More doctors held in Britain

Washington Times 

The educational achievements of the suspects in the car-bomb attempts is in sharp contrast to the men that carried out the deadly July 7 transit bombings two years ago.

The ringleader of that attack, Mohammed Siddique Khan, had a degree in business studies, but with low marks, and his three fellow suicide bombers had little or no higher education.

In the current case, Muhammad Haneef, a 27-year-old doctor from India arrested late Monday in Brisbane, Australia, worked in 2005 at Halton Hospital near Liverpool in northern England, hospital spokesman Mark Shone said.

Another Indian doctor, 26, arrested late Saturday in Liverpool, worked at the same hospital, Mr. Shone confirmed, but refused to divulge his name.

A third suspect, Mohammed Jamil Asha, a 26-year-old doctor from Jordan of Palestinian heritage, was arrested Saturday with his wife, Marwa Asha, 27, who was identified in British press reports as a medical assistant. He worked at North Staffordshire Hospital, near the Midlands town of Newcastle-under-Lyme.

A doctor at Royal Alexandra Hospital in Paisley, near Glasgow, who refused to give his name, said he recognized Dr. Asha as a doctor who kept an office there — the same hospital where another suspect, Bilal Talal Abdul Samad Abdulla, worked.

According to friends of Dr. Abdulla's family in Iraq, the 27-year-old doctor came to Britain after graduating from medical school in Baghdad. He was a passenger in the Jeep Cherokee that rammed into the Glasgow Airport.

The Jeep's driver — identified by staff at Royal Alexandra Hospital as a Lebanese doctor named Khalid Ahmed — was in critical condition at that hospital from burns suffered in the attack. Police would not confirm his identity.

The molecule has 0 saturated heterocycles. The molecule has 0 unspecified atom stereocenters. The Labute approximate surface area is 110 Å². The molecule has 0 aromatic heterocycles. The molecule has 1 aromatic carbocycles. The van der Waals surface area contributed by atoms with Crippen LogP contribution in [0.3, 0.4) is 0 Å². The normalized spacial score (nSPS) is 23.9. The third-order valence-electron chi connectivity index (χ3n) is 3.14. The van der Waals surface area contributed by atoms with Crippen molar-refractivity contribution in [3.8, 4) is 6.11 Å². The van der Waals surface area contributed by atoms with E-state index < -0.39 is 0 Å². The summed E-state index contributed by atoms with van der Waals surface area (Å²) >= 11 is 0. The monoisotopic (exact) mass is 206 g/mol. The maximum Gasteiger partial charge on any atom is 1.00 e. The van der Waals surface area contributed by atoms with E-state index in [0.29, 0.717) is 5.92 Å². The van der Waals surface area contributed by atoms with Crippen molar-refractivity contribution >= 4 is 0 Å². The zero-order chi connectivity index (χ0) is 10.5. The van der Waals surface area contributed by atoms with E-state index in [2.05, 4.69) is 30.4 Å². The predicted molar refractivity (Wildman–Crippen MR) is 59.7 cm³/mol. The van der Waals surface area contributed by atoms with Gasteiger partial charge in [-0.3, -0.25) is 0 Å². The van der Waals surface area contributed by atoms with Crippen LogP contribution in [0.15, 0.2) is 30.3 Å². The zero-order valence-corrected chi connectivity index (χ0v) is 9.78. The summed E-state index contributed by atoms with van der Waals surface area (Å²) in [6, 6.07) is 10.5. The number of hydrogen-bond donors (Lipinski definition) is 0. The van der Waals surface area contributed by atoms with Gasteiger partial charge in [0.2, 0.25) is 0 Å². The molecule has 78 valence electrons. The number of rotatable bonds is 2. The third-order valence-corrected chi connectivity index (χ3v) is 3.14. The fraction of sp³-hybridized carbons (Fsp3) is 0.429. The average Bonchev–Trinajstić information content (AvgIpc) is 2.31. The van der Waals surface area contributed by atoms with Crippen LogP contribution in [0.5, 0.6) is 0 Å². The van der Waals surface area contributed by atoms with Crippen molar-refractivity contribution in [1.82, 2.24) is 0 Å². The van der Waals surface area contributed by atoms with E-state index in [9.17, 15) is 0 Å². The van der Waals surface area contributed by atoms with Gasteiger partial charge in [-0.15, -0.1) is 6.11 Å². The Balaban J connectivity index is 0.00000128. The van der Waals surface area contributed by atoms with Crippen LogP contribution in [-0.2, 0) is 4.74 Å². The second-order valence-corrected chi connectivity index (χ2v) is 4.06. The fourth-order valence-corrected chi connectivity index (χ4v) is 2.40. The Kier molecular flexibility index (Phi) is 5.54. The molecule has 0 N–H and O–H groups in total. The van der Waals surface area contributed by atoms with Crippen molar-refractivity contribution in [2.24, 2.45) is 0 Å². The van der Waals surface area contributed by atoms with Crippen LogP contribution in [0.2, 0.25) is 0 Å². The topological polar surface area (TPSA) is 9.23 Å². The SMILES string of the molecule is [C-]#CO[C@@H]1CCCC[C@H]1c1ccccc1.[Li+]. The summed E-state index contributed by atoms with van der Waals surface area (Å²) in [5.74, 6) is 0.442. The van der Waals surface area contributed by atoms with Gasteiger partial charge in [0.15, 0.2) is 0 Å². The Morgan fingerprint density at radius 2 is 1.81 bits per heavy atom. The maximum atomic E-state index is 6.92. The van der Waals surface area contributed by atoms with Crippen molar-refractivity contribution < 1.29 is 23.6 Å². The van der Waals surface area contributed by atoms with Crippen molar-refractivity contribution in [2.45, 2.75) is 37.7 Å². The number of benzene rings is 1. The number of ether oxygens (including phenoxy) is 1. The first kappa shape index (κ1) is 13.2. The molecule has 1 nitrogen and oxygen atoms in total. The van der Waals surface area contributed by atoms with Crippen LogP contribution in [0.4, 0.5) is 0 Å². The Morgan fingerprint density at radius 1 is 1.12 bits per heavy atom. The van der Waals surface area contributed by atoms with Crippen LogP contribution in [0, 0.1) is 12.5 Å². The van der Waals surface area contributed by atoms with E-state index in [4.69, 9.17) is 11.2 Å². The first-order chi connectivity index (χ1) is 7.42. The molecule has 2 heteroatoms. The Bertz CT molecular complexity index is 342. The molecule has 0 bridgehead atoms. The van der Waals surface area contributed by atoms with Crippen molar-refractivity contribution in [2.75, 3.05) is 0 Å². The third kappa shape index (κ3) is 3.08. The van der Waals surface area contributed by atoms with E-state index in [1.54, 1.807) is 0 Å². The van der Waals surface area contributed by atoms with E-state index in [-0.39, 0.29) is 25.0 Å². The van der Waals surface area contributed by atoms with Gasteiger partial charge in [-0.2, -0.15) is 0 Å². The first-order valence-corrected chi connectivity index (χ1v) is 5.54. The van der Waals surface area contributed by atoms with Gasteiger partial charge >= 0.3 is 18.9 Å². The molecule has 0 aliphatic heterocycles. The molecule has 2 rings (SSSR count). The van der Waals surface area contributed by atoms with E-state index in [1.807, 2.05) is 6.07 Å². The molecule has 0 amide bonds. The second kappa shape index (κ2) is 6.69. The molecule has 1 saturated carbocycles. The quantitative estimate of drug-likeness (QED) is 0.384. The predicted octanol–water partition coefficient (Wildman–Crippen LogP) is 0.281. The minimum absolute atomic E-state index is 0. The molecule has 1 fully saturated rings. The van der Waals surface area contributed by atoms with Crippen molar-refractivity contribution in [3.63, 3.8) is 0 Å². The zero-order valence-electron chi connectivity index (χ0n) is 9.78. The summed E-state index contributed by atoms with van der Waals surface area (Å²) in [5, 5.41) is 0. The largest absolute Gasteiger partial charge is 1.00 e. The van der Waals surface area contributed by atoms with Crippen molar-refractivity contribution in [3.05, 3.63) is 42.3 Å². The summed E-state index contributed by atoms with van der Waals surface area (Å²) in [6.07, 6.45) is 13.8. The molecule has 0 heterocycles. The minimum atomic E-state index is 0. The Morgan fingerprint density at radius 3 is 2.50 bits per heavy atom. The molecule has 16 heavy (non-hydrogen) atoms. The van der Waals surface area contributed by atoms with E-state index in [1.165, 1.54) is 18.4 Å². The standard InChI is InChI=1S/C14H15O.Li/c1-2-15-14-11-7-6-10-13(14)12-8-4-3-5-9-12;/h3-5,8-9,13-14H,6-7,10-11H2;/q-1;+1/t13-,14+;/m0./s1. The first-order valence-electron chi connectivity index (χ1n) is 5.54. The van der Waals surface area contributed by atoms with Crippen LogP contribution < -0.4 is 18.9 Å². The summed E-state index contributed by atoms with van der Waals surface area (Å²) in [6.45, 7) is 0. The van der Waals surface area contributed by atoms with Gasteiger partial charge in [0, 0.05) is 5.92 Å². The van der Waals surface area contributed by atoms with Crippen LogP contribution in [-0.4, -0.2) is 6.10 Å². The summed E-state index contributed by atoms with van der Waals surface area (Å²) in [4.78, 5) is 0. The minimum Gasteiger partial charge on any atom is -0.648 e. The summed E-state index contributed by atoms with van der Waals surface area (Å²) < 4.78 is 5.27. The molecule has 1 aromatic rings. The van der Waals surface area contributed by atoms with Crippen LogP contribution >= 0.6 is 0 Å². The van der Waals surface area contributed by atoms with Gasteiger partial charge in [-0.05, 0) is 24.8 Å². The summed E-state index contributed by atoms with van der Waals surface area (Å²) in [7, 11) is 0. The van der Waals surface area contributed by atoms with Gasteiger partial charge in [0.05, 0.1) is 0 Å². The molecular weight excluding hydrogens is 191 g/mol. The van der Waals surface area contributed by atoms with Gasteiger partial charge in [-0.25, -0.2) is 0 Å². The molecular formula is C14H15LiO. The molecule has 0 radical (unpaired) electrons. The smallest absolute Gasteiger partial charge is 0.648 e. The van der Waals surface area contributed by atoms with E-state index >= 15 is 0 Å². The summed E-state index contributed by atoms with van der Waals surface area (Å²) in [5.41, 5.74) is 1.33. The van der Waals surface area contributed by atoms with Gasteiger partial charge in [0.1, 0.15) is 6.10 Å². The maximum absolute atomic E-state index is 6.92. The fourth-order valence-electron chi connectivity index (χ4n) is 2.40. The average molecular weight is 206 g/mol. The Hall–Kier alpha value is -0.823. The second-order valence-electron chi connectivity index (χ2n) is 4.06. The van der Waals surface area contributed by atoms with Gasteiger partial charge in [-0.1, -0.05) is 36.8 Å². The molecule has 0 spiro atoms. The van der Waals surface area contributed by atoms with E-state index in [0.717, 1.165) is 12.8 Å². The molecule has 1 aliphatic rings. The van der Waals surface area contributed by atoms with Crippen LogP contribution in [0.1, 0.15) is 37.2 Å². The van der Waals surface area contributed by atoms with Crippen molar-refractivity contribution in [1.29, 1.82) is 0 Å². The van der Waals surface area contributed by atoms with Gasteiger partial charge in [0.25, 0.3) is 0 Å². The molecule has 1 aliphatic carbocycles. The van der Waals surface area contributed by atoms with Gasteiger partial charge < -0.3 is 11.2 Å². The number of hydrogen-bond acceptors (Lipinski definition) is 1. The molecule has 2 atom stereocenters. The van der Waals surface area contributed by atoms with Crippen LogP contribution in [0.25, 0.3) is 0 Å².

Investigators think the same men who parked the explosives-laden cars in London may have also driven the blazing SUV in Glasgow, the British security official said.

The final two suspects, ages 25 and 28, were arrested by police Sunday at Royal Alexandra Hospital.

Staff said one was a medical student and the other a junior doctor, without giving their names. The British press said they were from Saudi Arabia, but police refused to comment.

Dr. Shiv Pande, former chairman of the British International Doctors Association, said the two Indian nationals in custody were Muslims.

"It is very upsetting news," Dr. Pande said of their suspected involvement. "It is an abuse of trust and respect — everyone should be able to love their doctor."

Dr. Azmi Mahafzah, a teacher at the University of Jordan's medical school, said he knew Dr. Asha during his studies and training there from 1998 to 2004. He said he didn't think Dr. Asha was religious. "He is not a fanatic type of person," Dr. Mahafzah said.

Dr. Asha's family also denied he was a militant or had links to terrorism, as did the family of Dr. Asha's wife, Marwa.

"Marwa is a very educated person and she read many British novels to know England better, a country she liked so much," her father, Yunis Da'na, told the Associated Press in Jordan.

British authorities have refused to release many details on the suspects, including whether they were on any watch lists, but have indicated they think the plot may have links to al Qaeda.

A senior U.S. counterterrorism official, who spoke on the condition of anonymity because of the sensitivity of the issue, said yesterday that none of the eight suspects was on any American lists that identify potential terror suspects.

 


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